Pain and punishment
Wolverhampton, UK -- I was very sorry to have shot the last Tough Guy competition last week. Not only did it make for great pictures, but it was also quite a good time -- it’s amazing how much fun people can have after paying to basically be put through torture.
There are all sorts of races like these all over the UK now, demanding survival races. But Tough Guy billed itself as the original and the toughest, held since 1986. I’m not quite sure why they’re stopping, but I’ll sure miss it.
Basically it’s an adventure race for mad outdoor types who are real suckers for punishment. You start off with a cross-country run through fields and hills filled with obstacles. There are different elements to them and some are just all-out punishment. One of my favorites was a large shed, where the competitors had to crawl through, with it being completely dark inside and on the roof, they put up little strips of material that you use on electric fences for horses and such. So basically people were crawling through complete darkness, with their faces in the mud, and being slightly electrocuted from above at the same time. And they paid money for this experience. Some of them year after year.
For a photographer, the race was a dream. This being England, the competitors dress up in crazy costumes. And since this race had the reputation that it did, it attracted serious competitors from across Europe. I personally saw Dutch, Finns, Czechs. In previous years, you had them from as far away as Japan. So there were lots of people who probably took it a bit more seriously than the Brits did. But they made for nice pictures as well -- they may not have been dressed up in crazy costumes, but many had their usual neon running gear on. So you always have some really nice photographs of the pre-race and the start.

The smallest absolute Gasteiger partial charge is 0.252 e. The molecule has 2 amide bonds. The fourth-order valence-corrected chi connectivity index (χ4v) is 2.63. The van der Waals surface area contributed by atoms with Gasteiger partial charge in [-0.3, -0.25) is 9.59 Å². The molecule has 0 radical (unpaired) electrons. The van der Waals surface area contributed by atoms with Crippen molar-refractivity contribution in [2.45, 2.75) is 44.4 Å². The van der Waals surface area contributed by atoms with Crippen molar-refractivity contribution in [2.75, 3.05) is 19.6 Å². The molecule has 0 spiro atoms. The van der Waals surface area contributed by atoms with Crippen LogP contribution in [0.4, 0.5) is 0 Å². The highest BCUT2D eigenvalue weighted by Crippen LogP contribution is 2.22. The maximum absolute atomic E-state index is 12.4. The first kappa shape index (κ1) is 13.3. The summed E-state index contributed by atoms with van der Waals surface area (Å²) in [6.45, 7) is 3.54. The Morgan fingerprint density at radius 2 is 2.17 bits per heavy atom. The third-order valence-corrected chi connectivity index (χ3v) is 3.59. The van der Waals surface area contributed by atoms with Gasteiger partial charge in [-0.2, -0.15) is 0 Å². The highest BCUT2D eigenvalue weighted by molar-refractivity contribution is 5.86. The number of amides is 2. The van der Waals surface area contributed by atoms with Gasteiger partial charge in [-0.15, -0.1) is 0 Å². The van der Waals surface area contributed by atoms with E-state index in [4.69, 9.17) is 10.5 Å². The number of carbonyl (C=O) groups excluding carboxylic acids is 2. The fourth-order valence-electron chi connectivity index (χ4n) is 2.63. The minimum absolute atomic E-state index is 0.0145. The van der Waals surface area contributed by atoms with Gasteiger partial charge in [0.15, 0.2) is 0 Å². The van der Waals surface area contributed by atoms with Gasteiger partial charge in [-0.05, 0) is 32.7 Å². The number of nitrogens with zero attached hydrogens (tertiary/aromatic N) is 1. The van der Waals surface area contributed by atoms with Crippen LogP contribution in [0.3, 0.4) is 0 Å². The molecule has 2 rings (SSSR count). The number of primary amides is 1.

So you have people getting ready and then the madness of the start -- it’s a big mass start, with smoke flares, so it makes for fantastic pictures. But then it’s over within about five minutes and you’re left alone with your colleagues from the media and the few hundred spectators who’ve come to watch and cheer.
But then there is the course itself, with its crazy obstacles.